May 31, 2016
The cold, rainy weather at Roland Garros created all kinds of problems for the big stars at the French Open – especially Agnieszka Radwanska and Simona Halep.
Number two seed Radwanska crashed out to the little-known Bulgarian, Tsvetana Pironkova. The popular Pole needed medical attention to a sore right hand and wrist at 0-3 in the third, though some massage from the trainer kept her in the fight for a while longer. She did at least claw her way back into contention, though it wasn’t enough.
Radwanska, who had led by a set and 3-0 before the extended rain delay, simply couldn’t find a way to turn the tide back in her favour when they resumed.
A deep, wounding backhand did terminal damage on the second match point and Pironkova clenched her fists in near disbelief. For Radwanska, another Parisian campaign was over.
Simona Halep suffered a similar reversal of fortunes in the rain-delayed denouement to her clash with Samantha Stosur, the veteran from Down Under who will now play Pironkova in the quarter-finals.
Meanwhile Novak Djokovic appeared to be nursing a neck injury as he struggled – but eventually began to gain the upper hand against Roberto Bautista Agut.
Novak’s vulnerability on his own serve and an uncharacteristic lack of ruthlessness when he had break points will be two of the most worrying features of his mediocre performance when the great man looks back on this one.
As for Serena Williams, she will hardly be discouraged by the news that two of her main rivals for the Roland Garros crown are no longer a threat.
Halep, a French Open finalist two years ago, was demolished 0-7 in the first-set tie-break that put Australian Stosur in control.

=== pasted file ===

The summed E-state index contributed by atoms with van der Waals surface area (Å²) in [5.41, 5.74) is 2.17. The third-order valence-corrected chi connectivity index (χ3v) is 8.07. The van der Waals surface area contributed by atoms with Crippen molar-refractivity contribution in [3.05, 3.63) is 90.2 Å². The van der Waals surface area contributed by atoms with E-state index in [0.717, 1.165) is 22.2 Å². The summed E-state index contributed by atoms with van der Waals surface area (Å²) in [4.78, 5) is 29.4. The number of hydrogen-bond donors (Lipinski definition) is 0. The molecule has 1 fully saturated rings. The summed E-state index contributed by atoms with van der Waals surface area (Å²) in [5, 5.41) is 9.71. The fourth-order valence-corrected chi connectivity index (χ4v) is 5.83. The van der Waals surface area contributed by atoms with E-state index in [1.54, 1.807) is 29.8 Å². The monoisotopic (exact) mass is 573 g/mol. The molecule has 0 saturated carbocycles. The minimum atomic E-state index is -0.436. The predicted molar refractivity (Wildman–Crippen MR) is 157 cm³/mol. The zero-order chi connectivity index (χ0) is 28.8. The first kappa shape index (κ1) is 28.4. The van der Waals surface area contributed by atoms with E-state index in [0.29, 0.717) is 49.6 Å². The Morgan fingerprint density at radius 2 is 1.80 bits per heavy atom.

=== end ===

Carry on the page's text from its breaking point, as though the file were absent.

And she couldn’t turn the match around in the second set, so Stosur became the unlikely winner, 7-6, 6-3 and still gunning for glory at the age of 32, when many might have imagined her best tennis days were already behind her.
Stosur will see no reason why she can’t go at least one better and beat Pironkova too. It will be fascinating to see which woman can rise to the occasion a second time.
When the rain came down once more, late in the afternoon, Djokovic appeared to have averted the worst of the crisis that had seen him lose the first set to Roberto Bautista Agut 3-6.
The 28-year-old Spaniard was solid and plucky, refusing to let his head go down when broken. But it was Djokovic who really looked out of sorts early on.
At 2-4 behind in the first, he broke back only to be broken once more. Bautista Agut took both of his opportunities well in that opener and held on to take the set.
Novak’s statistics at that stage made for surprising reading. He had made 15 unforced errors in that first set and achieved only 38% success on both his first and second serves.
Djokovic had five break points in Bautista Agut’s first two service games in the second set. He squandered them all. At one point he had converted just one of eight break points in the match, though he did soon improve on that wastefulness to take the second set 6-4.
Djokovic was rubbing the back of his neck and shaking his head as strings broke on his racquet twice in the space of three points. A more dangerous opponent might have made him suffer even more.
Instead the world number one recovered to take a 4-1 lead in the third before the elements delayed proceedings further still.
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